Too Cold to Tint – Winter Weather Preventing Window Film Installations

February 12th, 2014 | Category: Featured Content, Industry News

If you live east of the Mississippi, chances are you’ve been impacted by the recent onslaught of winter weather. From snow and sleet to freezing rain, schools and businesses in the East and Midwest have been closed multiple times since the start of the New Year. For window film companies, the consistently frigid climate is preventing many installations.

Freezing temperatures are keeping many installers in the East and Midwest from completeing jobs.

Freezing temperatures are keeping many installers in the East and Midwest from completeing jobs.

“Because of the cold weather and the cold temperatures we were prohibited to install film,” says Ed Golda, president of Michigan Glass Coatings in Auburn Hills, Mich. “When we sprayed the glass it froze and you can’t install film over ice. It was challenging. With the weather conditions and snow days, residential customers had their minds on kids and trying to get to work. The last thing on their mind was window film … Everyone is just in survival mode. It’s been a brutal winter.”

“We’ve had two days where all of the installers were off. We’ve gotten shut down other days when the glass was frozen,” adds Steve Pesce, president of New York Window Film Co. in Farmingdale, N.Y.

Even south of the Mason-Dixon line, typically warm-weather companies are feeling the chill.

Matthew Erbrick, owner of United Home Solutions in Alpharetta, Ga., says his shop has had to close and reschedule work as a result of the weather.

“People were very cooperative. We did have to work on Saturday and Sunday which we don’t typically do this time of year,” he says. “It was only a day-and-a-half we had to make up because of the snow. It did affect us—minimally fortunately.”

In the Midwest, Northeast and South, snowy weather is continuing to promise slow working conditions for window film companies.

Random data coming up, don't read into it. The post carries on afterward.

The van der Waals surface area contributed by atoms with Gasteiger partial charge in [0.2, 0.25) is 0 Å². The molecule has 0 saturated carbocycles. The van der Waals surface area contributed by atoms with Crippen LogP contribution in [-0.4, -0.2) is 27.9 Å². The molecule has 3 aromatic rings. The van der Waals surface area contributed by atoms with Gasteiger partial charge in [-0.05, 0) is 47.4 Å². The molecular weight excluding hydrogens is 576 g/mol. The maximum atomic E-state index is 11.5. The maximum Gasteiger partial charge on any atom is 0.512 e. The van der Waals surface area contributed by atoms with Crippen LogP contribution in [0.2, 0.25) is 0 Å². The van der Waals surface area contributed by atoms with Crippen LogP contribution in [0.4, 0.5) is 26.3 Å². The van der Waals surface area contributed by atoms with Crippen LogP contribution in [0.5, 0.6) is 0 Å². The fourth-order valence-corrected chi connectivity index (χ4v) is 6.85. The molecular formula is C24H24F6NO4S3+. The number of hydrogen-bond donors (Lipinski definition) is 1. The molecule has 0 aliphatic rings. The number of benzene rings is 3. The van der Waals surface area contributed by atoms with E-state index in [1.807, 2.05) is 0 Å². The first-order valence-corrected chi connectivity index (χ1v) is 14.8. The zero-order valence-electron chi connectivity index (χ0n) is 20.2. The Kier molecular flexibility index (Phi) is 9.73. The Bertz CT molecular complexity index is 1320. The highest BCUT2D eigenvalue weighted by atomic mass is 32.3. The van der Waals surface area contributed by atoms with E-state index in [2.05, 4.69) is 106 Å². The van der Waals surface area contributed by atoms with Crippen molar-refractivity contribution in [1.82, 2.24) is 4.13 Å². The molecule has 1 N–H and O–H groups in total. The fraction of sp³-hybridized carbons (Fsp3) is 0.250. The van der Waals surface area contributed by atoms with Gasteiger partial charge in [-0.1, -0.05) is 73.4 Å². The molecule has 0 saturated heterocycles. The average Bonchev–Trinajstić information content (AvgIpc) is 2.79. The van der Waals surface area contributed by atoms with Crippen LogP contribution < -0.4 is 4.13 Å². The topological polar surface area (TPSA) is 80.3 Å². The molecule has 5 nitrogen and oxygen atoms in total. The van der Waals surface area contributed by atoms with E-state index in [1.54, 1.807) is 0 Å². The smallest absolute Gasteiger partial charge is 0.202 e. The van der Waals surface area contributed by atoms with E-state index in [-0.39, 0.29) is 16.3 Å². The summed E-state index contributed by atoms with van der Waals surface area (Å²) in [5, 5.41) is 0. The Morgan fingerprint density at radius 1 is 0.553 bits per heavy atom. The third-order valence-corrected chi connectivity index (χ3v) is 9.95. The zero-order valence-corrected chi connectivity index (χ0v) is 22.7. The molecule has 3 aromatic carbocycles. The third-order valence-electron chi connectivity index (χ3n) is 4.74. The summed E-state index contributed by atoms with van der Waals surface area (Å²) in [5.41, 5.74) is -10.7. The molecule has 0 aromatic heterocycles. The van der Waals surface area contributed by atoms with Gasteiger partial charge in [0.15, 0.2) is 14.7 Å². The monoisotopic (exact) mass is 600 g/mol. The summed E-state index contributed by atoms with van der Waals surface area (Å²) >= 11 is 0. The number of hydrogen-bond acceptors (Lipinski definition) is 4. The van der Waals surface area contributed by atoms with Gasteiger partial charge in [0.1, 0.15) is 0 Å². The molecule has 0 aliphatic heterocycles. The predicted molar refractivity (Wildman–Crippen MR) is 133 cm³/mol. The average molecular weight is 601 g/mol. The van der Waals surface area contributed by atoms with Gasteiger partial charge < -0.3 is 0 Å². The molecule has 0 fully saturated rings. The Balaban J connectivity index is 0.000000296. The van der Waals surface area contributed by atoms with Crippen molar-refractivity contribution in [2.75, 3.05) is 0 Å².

“They’re talking like it’s an apocalypse,” says Erbrick. “We got a little snow, but now they’re talking ice. We’ll probably have to reschedule and work to catch up.”

As far as the weather goes, Erbrick says it’s relatively unpredictable.

“In Georgia, you just never know until March, but in 1992 we got hit in April with 10 inches of snow, so you just can never tell,” he notes.

Some dealers have a brighter outlook when it comes to improving conditions.

“It’s the same as every other year, so it’s nothing new around here,” adds Pesce. “I’m expecting this whole thing to blow over by next week and get warmer. This is one of the few times I can remember where it’s consistently snowing … that’s the only difference.”

Ed Golda, president of Michigan Glass Coatings in Auburn Hills, Mich., says the weather has forced him to make some difficult decisions for his company.

Ed Golda, president of Michigan Glass Coatings in Auburn Hills, Mich., says the weather has forced him to make some difficult decisions for his company.

For Golda, though, the hits his company has felt since the start of the year have been some relatively tough blows.

“I had to let one of our installers go on unemployment. It’s tough. Thank God we diversified into graphics and security films … the air temperatures are just brutal. This has been an extraordinary winter, as we all know,” he says. “The problem is once January is gone, that’s it. There’s no way to get it back. Only the tough will survive.

“You keep a positive attitude and keep trucking and hope for a decent February, but the cold just won’t go away,” Golda adds. “When the sun is shining, it does help, at least it starts warming up the glass. But a cloudy overcast day, it’s very difficult.”

To try and maintain business during this time, Golda says his company works in a variety of creative ways.

“We’re trying to book out in advance as well as work with the sun when it’s on the East side, then follow it to the West,” he states. “We also try to do a lot of graphics job inside buildings. If we’re in the hallways putting up graphics it’s a little easier because the interior temperatures are 60-70 degrees Fahrenheit. We also try to make introductions and set up business for later on down the year. It’s tough but you have to do what you have to do.”

For more tips about how to keep your company operating during the winter months, click here.

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